By Jim Shilander
San Clemente is trying to fight a reputation for being difficult to do business in.
For a number of years, businesses complained that the city was either not helpful, in terms of helping new businesses navigate the permitting process needed to jump through some of the many hoops required by the state and locally, or downright hostile.
As a city founded by a developer, with architectural review written into its founding documents, San Clemente has always toed the line between letting businesses do what they’d like to do and preserving the city’s fundamental look and character.
Michael Kaupp is a downtown business owner as well as a member of the city’s design review subcommittee. He has also served as president of the Downtown Business Association. In the past, he said, the business community has often perceived the city as not being business-friendly, at least in terms of the amount of time it took to get things rolling.
“I think there was a concern that processes took too long; that the city wasn’t friendly to businesses and other applicants,” Kaupp said. “There wasn’t an appreciation for their goals.”
After complaints relayed to the city by the San Clemente Chamber of Commerce prompted a review of city processes in 2010, city leaders attempted to provide more education on its processes to prospective applicants, and to be more responsive on the ground. While individual decisions of the city may still cause rancorous feelings for rejected parties or those whose efforts didn’t work out, the city’s desire is still to try and make things more understandable for prospective businesses.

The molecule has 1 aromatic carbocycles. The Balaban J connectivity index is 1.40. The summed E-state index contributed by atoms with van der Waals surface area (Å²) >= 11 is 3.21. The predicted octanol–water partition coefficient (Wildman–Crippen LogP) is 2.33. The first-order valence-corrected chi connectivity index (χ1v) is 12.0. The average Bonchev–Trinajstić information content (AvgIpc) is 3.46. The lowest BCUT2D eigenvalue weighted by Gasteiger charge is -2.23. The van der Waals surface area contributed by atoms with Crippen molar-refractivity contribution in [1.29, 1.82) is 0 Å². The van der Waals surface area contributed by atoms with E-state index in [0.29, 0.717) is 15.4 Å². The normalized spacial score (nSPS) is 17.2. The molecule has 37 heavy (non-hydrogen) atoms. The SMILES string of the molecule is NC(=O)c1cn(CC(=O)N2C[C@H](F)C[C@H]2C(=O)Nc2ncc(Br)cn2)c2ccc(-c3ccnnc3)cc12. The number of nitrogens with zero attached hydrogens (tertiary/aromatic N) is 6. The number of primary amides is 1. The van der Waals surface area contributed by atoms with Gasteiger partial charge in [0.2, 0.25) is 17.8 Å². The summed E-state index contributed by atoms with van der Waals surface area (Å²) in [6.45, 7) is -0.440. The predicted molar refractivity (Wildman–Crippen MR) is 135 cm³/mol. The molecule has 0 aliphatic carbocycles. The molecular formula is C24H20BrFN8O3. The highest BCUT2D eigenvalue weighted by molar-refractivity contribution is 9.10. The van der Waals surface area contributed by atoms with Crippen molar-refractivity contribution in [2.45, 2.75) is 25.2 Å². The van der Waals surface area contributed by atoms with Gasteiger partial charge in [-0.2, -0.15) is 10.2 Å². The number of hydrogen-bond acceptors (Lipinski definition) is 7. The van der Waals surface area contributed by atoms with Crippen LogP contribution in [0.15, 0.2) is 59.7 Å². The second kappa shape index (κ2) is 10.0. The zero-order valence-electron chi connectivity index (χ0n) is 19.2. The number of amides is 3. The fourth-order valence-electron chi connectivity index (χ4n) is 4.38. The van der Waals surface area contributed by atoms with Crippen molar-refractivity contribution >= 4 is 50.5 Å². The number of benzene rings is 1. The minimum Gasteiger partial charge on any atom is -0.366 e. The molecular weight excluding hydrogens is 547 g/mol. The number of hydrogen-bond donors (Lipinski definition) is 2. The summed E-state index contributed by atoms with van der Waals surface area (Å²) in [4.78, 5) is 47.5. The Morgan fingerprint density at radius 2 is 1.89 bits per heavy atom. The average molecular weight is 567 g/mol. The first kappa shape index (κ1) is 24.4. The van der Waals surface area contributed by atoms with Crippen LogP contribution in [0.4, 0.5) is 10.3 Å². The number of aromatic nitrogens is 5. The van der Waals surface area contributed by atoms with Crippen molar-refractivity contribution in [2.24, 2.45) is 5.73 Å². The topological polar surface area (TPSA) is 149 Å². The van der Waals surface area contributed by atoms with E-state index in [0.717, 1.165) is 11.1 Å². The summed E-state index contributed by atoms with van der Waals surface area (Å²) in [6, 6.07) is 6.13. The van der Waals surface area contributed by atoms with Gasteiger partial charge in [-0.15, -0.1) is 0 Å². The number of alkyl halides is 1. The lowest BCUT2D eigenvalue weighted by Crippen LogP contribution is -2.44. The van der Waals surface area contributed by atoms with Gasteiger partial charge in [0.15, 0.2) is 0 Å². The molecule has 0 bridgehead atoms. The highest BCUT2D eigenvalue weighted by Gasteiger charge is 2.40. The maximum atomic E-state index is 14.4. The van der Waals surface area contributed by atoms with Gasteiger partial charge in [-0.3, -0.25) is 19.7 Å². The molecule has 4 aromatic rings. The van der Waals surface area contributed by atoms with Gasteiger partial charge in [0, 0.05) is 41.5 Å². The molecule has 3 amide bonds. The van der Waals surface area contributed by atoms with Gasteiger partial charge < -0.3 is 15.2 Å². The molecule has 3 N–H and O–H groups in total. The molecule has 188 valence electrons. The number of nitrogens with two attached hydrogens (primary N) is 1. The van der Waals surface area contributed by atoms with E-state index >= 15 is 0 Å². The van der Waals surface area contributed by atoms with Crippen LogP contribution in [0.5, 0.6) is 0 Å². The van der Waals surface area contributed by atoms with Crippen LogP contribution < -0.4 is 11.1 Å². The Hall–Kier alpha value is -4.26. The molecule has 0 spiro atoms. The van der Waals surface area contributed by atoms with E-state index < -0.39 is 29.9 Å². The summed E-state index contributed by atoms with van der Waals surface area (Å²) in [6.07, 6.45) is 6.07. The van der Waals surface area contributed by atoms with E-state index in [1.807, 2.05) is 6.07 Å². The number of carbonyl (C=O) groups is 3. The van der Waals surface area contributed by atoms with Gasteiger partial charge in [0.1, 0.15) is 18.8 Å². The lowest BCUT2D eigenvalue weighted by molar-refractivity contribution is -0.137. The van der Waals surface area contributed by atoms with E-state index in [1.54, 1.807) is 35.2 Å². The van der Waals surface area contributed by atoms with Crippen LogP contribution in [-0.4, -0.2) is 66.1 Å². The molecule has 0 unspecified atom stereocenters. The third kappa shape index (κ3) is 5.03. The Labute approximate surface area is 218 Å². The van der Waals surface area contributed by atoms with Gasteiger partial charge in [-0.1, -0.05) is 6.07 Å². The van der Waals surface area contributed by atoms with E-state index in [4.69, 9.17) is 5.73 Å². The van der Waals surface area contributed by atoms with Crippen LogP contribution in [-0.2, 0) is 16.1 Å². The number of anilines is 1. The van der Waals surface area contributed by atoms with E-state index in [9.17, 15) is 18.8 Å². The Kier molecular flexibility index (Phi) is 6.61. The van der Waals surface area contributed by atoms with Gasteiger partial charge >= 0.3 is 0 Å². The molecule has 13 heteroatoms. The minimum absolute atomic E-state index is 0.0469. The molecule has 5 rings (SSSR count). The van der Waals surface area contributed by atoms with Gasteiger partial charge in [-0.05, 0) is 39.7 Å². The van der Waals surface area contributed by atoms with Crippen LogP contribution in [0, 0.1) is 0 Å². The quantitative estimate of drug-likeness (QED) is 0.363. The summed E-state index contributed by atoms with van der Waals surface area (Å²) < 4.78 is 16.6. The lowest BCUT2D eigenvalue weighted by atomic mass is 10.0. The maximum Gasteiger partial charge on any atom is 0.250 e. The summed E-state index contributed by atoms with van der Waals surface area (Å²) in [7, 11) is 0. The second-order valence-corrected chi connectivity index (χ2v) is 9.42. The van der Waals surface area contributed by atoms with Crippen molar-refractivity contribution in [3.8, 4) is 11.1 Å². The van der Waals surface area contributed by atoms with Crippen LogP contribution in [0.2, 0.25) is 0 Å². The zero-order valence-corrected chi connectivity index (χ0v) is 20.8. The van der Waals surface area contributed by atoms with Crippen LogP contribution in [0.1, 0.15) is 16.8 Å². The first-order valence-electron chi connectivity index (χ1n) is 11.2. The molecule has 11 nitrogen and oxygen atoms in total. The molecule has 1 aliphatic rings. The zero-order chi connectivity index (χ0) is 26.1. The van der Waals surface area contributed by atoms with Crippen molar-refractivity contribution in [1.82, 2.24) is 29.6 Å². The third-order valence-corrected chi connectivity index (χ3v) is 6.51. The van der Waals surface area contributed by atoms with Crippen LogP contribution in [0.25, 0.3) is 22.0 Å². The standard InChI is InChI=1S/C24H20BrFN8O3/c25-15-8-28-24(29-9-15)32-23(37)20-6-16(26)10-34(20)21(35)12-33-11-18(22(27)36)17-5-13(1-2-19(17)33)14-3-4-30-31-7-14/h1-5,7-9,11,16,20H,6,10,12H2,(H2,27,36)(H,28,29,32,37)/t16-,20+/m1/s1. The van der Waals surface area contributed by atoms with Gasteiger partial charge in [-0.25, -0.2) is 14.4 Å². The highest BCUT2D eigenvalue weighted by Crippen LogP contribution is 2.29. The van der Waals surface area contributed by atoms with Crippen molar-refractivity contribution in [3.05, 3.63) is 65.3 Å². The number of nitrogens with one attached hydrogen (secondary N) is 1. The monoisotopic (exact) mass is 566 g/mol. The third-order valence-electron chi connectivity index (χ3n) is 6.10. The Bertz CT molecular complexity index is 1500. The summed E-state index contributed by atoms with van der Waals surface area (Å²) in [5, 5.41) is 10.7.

Jim Holloway, the city’s Community Development Director, has been working to change the city’s reputation in the business community. Holloway said one of the most important things he’s tried to do was get city planning department officials out into the community, to try and understand the needs of businesses.
“It’s sort of like community oriented policing,” Holloway said, referring to programs where police walk the streets they patrol to get to know the concerns and worries of the people they protect. “I wanted to have planners walk the streets, meeting face-to-face with people. That way they become known to business people.” Holloway said his efforts haven’t been about streamlining the process for businesses as much as they were making the process better known to business people, so the intimidation factor was lessened.
“Some of the processes that people are intimidated by are simple, if you’ve done them a dozen times like we have in the office. But for a business owner, taking on even one more thing, aside from all the work they’re already doing, can be overwhelming. We try to encourage people to come in and help them. It’s really helped in that we become a friendly face. We even have people contact their staff member on something they’re not involved with, like a pothole.” Taking care of issues like that as they happen, he said, helped to build a good rapport between the city and business.
That experience has certainly been true of the downtown, Kaupp said, as he sees the city’s downtown planning representative at many functions and has seen firsthand the improvement in rapport. “It feels friendlier,” he noted. Getting a face out to businesspeople helped to provide a point person to voice concerns to and take care of minor issues.”
Kaupp said the efforts to let people understand the expectations of doing business in San Clemente have also extended to the DBA and the committees he sits on.
“From a businessperson’s perspective, everyone wants to do what they want to do,” Kaupp said. “But the city has some very clear and strong guidelines to abide by.”
On his committees, which often deal directly with business owners trying to set up shop in the community, there was an effort being made to better understand the perspective of the person on the other side.